The search for genetic risk factors for autism has revealed rare mutations in many genes. A critical step toward understanding autism is finding a common theme among the genes implicated in the disorder.
Chaolin Zhang and his colleagues at Columbia University focus on how genes are connected with each other to form molecular networks under the control of specific factors in the mammalian nervous system. One gene that the team focuses on is tissue-specific RNA-binding protein RBFOX1, which has been implicated in autism and is known to regulate splicing of neuronal transcripts.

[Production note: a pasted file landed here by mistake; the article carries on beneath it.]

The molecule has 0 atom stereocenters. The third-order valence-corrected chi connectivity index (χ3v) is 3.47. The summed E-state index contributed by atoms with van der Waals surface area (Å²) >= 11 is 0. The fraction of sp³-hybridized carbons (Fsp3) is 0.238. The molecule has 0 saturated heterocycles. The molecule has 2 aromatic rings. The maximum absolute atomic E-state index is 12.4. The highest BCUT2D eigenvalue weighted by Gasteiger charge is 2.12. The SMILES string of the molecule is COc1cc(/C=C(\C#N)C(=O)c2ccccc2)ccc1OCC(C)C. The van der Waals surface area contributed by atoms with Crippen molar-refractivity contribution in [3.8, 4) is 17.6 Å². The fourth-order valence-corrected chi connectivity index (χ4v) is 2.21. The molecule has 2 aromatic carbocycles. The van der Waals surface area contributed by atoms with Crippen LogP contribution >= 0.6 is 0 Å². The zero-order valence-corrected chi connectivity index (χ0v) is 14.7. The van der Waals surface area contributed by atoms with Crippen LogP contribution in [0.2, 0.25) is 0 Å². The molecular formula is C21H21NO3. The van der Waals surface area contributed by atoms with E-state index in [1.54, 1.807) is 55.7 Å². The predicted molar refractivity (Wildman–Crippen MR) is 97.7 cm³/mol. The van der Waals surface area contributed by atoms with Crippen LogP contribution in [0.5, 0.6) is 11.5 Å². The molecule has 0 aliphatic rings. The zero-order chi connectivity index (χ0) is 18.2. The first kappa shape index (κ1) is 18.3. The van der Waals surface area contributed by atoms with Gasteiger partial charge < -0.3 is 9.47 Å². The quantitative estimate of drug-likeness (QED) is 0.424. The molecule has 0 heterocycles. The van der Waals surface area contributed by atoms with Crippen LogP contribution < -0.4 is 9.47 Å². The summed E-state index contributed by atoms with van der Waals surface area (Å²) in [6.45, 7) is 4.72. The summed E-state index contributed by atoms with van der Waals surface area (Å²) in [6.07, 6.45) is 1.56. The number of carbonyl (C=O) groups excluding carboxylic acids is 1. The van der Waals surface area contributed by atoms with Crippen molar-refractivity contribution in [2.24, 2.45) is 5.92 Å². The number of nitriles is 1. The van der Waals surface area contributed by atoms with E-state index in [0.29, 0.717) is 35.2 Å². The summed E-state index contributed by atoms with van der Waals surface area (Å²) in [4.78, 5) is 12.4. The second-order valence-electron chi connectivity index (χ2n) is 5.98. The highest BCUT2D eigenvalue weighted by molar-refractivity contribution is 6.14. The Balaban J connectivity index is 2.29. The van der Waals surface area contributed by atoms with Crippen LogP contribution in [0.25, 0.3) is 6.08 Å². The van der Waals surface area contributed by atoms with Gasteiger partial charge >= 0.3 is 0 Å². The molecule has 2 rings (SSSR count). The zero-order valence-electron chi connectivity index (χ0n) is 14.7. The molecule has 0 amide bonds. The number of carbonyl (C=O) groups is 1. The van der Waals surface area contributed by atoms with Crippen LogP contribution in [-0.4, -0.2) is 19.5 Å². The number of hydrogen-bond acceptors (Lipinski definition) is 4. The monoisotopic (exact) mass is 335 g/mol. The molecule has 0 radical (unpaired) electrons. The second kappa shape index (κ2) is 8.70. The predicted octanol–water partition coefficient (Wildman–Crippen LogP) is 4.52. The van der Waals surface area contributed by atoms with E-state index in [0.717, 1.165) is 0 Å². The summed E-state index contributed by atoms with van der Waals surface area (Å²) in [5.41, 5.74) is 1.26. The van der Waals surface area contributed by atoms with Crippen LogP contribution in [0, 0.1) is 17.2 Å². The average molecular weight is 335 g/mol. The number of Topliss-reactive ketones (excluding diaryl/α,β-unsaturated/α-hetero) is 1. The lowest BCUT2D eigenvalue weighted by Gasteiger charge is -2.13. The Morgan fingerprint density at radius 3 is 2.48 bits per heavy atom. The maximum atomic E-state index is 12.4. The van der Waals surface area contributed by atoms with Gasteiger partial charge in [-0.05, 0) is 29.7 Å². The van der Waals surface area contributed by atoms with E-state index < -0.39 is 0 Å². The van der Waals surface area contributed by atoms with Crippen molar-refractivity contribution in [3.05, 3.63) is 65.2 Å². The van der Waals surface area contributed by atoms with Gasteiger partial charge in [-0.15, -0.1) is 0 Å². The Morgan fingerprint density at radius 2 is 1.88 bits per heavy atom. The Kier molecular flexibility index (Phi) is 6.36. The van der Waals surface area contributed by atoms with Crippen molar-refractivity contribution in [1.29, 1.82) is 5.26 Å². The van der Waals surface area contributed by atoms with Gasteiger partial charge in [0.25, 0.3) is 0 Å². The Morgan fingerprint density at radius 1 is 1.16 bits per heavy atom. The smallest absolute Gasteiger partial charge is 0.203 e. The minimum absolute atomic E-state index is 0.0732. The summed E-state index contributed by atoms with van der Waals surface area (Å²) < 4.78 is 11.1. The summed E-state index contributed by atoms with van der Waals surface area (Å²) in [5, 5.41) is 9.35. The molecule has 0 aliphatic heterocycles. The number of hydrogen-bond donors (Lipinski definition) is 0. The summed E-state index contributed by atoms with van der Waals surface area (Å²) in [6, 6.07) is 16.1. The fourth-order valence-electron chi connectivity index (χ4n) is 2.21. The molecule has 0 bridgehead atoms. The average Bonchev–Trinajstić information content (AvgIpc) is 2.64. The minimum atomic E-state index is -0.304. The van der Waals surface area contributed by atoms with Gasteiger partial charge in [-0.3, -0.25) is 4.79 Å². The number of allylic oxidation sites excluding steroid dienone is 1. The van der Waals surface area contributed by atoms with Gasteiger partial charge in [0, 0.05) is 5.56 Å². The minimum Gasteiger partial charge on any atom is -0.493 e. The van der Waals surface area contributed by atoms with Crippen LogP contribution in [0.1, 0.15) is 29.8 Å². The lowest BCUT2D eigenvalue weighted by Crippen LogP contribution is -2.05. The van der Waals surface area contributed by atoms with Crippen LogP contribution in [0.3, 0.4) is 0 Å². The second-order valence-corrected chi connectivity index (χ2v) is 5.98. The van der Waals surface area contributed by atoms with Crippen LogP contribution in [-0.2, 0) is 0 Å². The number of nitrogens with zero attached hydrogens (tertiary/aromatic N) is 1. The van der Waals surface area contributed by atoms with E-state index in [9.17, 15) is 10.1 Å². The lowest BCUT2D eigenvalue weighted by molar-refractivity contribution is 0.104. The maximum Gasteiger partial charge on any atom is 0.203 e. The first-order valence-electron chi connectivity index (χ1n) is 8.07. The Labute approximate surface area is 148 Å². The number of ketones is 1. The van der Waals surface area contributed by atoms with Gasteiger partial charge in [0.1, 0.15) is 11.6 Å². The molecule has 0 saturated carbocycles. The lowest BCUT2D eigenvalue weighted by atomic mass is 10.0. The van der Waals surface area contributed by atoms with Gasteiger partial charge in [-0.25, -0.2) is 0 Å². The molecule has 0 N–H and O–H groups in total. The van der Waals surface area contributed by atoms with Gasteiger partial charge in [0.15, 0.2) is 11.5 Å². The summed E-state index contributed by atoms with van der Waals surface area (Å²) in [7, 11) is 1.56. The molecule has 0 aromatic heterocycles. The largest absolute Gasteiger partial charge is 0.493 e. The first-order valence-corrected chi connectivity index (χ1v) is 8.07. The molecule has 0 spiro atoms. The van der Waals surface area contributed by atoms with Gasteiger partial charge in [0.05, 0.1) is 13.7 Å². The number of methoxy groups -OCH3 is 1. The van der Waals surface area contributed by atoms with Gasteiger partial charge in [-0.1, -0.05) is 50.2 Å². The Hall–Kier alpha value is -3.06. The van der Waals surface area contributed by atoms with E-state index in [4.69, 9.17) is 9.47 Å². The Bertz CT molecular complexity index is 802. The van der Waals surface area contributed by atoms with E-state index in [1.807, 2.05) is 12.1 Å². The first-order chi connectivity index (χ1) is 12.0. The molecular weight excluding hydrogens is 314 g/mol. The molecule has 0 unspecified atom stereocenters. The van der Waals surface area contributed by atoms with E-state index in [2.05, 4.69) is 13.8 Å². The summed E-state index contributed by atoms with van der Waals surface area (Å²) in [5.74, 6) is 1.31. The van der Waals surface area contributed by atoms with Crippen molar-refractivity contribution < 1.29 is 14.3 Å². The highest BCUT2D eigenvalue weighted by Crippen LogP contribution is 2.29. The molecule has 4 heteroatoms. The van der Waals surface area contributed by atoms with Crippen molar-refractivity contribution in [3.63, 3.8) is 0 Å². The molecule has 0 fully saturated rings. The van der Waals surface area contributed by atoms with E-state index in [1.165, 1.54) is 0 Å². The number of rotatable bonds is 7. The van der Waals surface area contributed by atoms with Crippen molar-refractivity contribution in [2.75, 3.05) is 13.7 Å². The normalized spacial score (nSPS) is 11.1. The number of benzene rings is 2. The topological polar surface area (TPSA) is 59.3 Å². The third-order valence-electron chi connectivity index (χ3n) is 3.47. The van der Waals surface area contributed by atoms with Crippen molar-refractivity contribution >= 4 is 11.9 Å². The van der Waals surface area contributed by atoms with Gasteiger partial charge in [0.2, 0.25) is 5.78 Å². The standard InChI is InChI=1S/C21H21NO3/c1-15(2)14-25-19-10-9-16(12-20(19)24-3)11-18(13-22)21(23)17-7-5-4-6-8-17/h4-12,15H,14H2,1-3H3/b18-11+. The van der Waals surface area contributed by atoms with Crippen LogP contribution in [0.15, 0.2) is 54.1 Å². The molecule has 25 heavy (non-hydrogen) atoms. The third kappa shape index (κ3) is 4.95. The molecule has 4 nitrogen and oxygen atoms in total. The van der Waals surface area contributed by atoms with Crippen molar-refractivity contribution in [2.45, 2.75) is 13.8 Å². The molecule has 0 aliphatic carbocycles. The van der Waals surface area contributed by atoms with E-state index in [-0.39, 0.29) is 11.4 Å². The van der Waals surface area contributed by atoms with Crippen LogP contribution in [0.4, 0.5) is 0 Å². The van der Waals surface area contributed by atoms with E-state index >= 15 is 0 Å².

Zhang’s group developed a computational method to integrate multiple types of data, such as where RBFOX1 binds and which genes respond to its perturbation. Using this approach, they identified about 1,000 alternative splicing events that are directly regulated by RBFOX proteins1. Among these splicing events are alternative exons in 48 genes that are currently implicated in autism (e.g., TSC2). The target network suggests the potential significance of disruption in post-transcriptional regulation underlying this disorder.